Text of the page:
The Albanese government has released its long-awaited Defence Strategic Review, with major impacts across the Australian Defence Force, yet Navy is set for another review to shape its future force structure.
To continue reading the rest of this article, please log in.
Create free account to get unlimited news articles and more!
As an island nation, Australia’s sovereignty, security, and prosperity is intrinsically linked to our maritime surrounds and the uncontested and unmolested access to the global maritime commons.
Recognising this fundamental strategic and tactical reality, the Albanese government’s Defence Strategic Review has moved to reshape the Royal Australian Navy into a flexible, future-proofed force capable of meeting the tactical and strategic operational requirements placed upon the service by the nation’s policy makers.
At the core of this renewed emphasis, the review states, “Australia’s Navy must be optimised for operating Australia’s immediate region and for the security of our sea lines of communication and maritime trade”.
To this end, the government reinforced its commitment to the SSN0-AUKUS arrangement and its intent to field and build a fleet of nuclear-powered submarines, however, by far, the most important announcement by the government was the announcement that the Royal Australian Navy’s surface fleet would be undergoing a “short, sharp” review into the constitution of its force structure to support the delivery of “impactful projection”.
The review articulates this as, “An enhanced lethality surface combatant fleet, that complements a conventionally armed, nuclear-powered submarine fleet, is now essential given our changed strategic circumstances.”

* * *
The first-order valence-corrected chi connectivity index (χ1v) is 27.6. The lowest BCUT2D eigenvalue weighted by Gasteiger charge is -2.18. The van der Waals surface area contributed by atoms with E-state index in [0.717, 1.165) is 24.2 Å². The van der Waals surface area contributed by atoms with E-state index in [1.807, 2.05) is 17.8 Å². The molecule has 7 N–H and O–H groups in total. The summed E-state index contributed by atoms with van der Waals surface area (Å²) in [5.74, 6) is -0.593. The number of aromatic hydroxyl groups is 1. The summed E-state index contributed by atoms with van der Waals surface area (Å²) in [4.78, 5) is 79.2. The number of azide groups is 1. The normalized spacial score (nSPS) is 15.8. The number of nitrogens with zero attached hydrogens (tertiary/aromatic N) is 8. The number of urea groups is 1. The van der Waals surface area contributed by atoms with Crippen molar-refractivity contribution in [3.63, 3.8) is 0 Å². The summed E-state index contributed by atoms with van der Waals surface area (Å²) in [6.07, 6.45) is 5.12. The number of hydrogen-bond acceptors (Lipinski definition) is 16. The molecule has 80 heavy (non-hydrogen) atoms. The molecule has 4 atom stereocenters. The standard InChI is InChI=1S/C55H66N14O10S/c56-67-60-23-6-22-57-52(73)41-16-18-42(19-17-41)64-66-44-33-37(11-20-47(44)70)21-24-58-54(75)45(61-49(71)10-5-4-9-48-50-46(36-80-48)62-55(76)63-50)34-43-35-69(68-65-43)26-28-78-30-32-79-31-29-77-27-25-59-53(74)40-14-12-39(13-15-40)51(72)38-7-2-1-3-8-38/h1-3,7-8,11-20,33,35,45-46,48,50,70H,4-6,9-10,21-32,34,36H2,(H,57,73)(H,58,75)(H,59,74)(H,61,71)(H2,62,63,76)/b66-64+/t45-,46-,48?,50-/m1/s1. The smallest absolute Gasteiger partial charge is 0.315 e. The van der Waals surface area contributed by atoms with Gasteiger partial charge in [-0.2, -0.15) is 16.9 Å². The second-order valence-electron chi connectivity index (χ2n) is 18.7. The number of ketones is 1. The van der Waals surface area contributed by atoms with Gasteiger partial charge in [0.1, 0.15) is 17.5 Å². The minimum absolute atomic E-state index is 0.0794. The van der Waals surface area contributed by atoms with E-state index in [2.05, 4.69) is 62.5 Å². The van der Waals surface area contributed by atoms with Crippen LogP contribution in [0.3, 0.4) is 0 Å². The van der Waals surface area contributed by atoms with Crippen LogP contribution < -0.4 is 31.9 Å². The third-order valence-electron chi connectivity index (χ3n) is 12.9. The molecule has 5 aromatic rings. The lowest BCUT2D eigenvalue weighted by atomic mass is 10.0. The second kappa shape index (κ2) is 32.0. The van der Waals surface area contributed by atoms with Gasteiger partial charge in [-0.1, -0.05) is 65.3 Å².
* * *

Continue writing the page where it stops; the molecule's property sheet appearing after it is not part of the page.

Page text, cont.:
Delivering this, the government and the review believes such a force structure should incorporate “Tier 1” and “Tier 2” surface combatants to provide for “increased strike, air defence, presence operations and anti-submarine warfare”.
Going further, the review reinforces this, “Enhancing Navy’s capability in long-range strike (maritime and land), air defence, and anti-submarine warfare requires the acquisition of a contemporary optimal mix of Tier 1 and Tier 2 surface combatants, consistent with a strategy of a larger number of small surface vessels.”
This seemingly indicates an expansion of the Royal Australian Navy’s surface fleet, bulking the fleet out with smaller, corvette style vessels to provide a continuous, regional presence, with vessels that aren’t as focused on high-intensity conflict, but still capable of adding something to any prospective fight.
These “Tier 2” vessels would be complemented by larger, more complex “Tier 1” vessels, similar to the Hobart Class and Hunter Class, respectively — adding to this, the review states: “This would significantly increase Navy’s capability through a greater number of lethal vessels with enhanced long-range strike (maritime and land) and air defence capabilities, together with the ability to provide presence in our northern maritime approaches.”
Expanding on this, the government’s review announces, “We have recommended that the government directs an independent analysis of Navy’s surface combatant fleet capability to ensure the fleet’s size, structure, and composition complement the capabilities provided by the forthcoming conventionally armed, nuclear-powered submarines.
“The analysis must assess the capability requirements to meet our current strategic circumstances as outlined in this review. This should include assessment of cost, schedule, risk, and the continuous shipbuilding potential of each option. This examination should be completed by the end of Q3 2023,” the review states.